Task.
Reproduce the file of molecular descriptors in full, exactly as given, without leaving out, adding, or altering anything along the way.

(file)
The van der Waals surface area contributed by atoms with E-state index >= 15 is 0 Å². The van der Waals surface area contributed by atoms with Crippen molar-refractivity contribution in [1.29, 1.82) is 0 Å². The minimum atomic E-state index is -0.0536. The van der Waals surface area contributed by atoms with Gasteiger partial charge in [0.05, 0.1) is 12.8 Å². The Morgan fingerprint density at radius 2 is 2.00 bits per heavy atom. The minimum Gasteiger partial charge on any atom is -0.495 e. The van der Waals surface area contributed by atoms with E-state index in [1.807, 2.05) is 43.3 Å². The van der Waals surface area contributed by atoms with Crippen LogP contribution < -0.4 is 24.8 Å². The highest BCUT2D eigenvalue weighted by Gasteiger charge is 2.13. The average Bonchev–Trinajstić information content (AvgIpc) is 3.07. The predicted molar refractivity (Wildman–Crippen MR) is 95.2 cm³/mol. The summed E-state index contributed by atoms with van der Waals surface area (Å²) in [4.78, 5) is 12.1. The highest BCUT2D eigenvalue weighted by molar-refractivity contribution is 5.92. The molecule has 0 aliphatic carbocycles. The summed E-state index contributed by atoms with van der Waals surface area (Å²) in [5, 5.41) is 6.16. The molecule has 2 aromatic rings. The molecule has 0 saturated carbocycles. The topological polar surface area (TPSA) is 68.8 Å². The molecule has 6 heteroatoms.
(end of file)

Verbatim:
The van der Waals surface area contributed by atoms with E-state index >= 15 is 0 Å². The van der Waals surface area contributed by atoms with Crippen molar-refractivity contribution in [1.29, 1.82) is 0 Å². The minimum atomic E-state index is -0.0536. The van der Waals surface area contributed by atoms with Gasteiger partial charge in [0.05, 0.1) is 12.8 Å². The Morgan fingerprint density at radius 2 is 2.00 bits per heavy atom. The minimum Gasteiger partial charge on any atom is -0.495 e. The van der Waals surface area contributed by atoms with E-state index in [1.807, 2.05) is 43.3 Å². The van der Waals surface area contributed by atoms with Crippen LogP contribution < -0.4 is 24.8 Å². The highest BCUT2D eigenvalue weighted by Gasteiger charge is 2.13. The average Bonchev–Trinajstić information content (AvgIpc) is 3.07. The predicted molar refractivity (Wildman–Crippen MR) is 95.2 cm³/mol. The summed E-state index contributed by atoms with van der Waals surface area (Å²) in [4.78, 5) is 12.1. The highest BCUT2D eigenvalue weighted by molar-refractivity contribution is 5.92. The molecule has 0 aliphatic carbocycles. The summed E-state index contributed by atoms with van der Waals surface area (Å²) in [5, 5.41) is 6.16. The molecule has 2 aromatic rings. The molecule has 0 saturated carbocycles. The topological polar surface area (TPSA) is 68.8 Å². The molecule has 6 heteroatoms.